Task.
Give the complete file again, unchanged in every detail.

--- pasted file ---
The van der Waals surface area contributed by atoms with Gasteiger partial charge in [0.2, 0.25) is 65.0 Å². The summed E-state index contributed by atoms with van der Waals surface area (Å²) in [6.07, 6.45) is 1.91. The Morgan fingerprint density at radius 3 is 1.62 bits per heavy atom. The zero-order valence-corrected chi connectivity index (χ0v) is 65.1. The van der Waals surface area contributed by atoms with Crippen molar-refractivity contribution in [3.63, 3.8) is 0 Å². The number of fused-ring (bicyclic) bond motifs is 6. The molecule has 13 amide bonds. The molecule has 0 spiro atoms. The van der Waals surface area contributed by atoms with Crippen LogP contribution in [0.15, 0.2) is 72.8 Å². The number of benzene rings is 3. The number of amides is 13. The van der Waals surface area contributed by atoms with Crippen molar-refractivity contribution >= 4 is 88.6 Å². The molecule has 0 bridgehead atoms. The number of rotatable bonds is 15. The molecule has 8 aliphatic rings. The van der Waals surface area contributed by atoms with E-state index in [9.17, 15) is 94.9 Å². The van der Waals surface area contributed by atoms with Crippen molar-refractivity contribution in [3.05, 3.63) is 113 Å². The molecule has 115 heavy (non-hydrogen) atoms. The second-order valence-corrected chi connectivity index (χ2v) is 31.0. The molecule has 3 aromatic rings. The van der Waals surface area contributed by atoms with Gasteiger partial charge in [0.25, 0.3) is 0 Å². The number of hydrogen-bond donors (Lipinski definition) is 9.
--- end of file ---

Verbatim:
The van der Waals surface area contributed by atoms with Gasteiger partial charge in [0.2, 0.25) is 65.0 Å². The summed E-state index contributed by atoms with van der Waals surface area (Å²) in [6.07, 6.45) is 1.91. The Morgan fingerprint density at radius 3 is 1.62 bits per heavy atom. The zero-order valence-corrected chi connectivity index (χ0v) is 65.1. The van der Waals surface area contributed by atoms with Crippen molar-refractivity contribution in [3.63, 3.8) is 0 Å². The number of fused-ring (bicyclic) bond motifs is 6. The molecule has 13 amide bonds. The molecule has 0 spiro atoms. The van der Waals surface area contributed by atoms with Crippen LogP contribution in [0.15, 0.2) is 72.8 Å². The number of benzene rings is 3. The number of amides is 13. The van der Waals surface area contributed by atoms with Crippen molar-refractivity contribution >= 4 is 88.6 Å². The molecule has 0 bridgehead atoms. The number of rotatable bonds is 15. The molecule has 8 aliphatic rings. The van der Waals surface area contributed by atoms with E-state index in [9.17, 15) is 94.9 Å². The van der Waals surface area contributed by atoms with Crippen molar-refractivity contribution in [3.05, 3.63) is 113 Å². The molecule has 115 heavy (non-hydrogen) atoms. The second-order valence-corrected chi connectivity index (χ2v) is 31.0. The molecule has 3 aromatic rings. The van der Waals surface area contributed by atoms with Gasteiger partial charge in [0.25, 0.3) is 0 Å². The number of hydrogen-bond donors (Lipinski definition) is 9.